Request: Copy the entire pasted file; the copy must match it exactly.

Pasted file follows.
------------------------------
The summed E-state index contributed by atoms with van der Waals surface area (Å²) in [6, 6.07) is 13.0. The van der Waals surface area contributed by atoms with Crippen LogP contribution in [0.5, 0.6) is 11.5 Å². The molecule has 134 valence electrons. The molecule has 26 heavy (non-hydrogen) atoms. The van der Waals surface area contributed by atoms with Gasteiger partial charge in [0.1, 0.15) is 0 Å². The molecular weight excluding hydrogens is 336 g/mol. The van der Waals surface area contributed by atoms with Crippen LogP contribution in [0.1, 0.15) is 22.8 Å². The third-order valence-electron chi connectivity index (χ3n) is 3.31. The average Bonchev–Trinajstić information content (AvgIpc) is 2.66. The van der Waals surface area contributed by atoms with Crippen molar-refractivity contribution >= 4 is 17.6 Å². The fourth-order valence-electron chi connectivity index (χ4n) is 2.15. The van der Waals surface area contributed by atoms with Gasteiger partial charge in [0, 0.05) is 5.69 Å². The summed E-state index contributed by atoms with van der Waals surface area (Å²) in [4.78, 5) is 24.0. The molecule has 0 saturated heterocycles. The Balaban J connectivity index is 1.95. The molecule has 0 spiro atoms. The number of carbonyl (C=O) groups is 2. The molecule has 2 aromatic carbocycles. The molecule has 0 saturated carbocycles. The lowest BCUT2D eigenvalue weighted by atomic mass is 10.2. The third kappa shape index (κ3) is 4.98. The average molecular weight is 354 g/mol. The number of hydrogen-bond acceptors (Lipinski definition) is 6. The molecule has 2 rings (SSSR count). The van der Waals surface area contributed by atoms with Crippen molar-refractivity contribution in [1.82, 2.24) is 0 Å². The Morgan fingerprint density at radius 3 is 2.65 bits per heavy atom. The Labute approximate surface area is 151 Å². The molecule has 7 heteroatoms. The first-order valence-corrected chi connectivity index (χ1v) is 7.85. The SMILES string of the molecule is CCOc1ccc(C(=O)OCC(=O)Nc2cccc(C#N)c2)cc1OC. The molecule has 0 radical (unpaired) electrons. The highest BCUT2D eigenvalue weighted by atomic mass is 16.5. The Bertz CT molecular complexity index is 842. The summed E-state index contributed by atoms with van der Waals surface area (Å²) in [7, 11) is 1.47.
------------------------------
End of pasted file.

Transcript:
The summed E-state index contributed by atoms with van der Waals surface area (Å²) in [6, 6.07) is 13.0. The van der Waals surface area contributed by atoms with Crippen LogP contribution in [0.5, 0.6) is 11.5 Å². The molecule has 134 valence electrons. The molecule has 26 heavy (non-hydrogen) atoms. The van der Waals surface area contributed by atoms with Gasteiger partial charge in [0.1, 0.15) is 0 Å². The molecular weight excluding hydrogens is 336 g/mol. The van der Waals surface area contributed by atoms with Crippen LogP contribution in [0.1, 0.15) is 22.8 Å². The third-order valence-electron chi connectivity index (χ3n) is 3.31. The average Bonchev–Trinajstić information content (AvgIpc) is 2.66. The van der Waals surface area contributed by atoms with Crippen molar-refractivity contribution >= 4 is 17.6 Å². The fourth-order valence-electron chi connectivity index (χ4n) is 2.15. The van der Waals surface area contributed by atoms with Gasteiger partial charge in [0, 0.05) is 5.69 Å². The summed E-state index contributed by atoms with van der Waals surface area (Å²) in [4.78, 5) is 24.0. The molecule has 0 saturated heterocycles. The Balaban J connectivity index is 1.95. The molecule has 0 spiro atoms. The number of carbonyl (C=O) groups is 2. The molecule has 2 aromatic carbocycles. The molecule has 0 saturated carbocycles. The lowest BCUT2D eigenvalue weighted by atomic mass is 10.2. The third kappa shape index (κ3) is 4.98. The average molecular weight is 354 g/mol. The number of hydrogen-bond acceptors (Lipinski definition) is 6. The molecule has 2 rings (SSSR count). The van der Waals surface area contributed by atoms with Crippen molar-refractivity contribution in [1.82, 2.24) is 0 Å². The Morgan fingerprint density at radius 3 is 2.65 bits per heavy atom. The Labute approximate surface area is 151 Å². The molecule has 7 heteroatoms. The first-order valence-corrected chi connectivity index (χ1v) is 7.85. The SMILES string of the molecule is CCOc1ccc(C(=O)OCC(=O)Nc2cccc(C#N)c2)cc1OC. The molecule has 0 radical (unpaired) electrons. The highest BCUT2D eigenvalue weighted by atomic mass is 16.5. The Bertz CT molecular complexity index is 842. The summed E-state index contributed by atoms with van der Waals surface area (Å²) in [7, 11) is 1.47.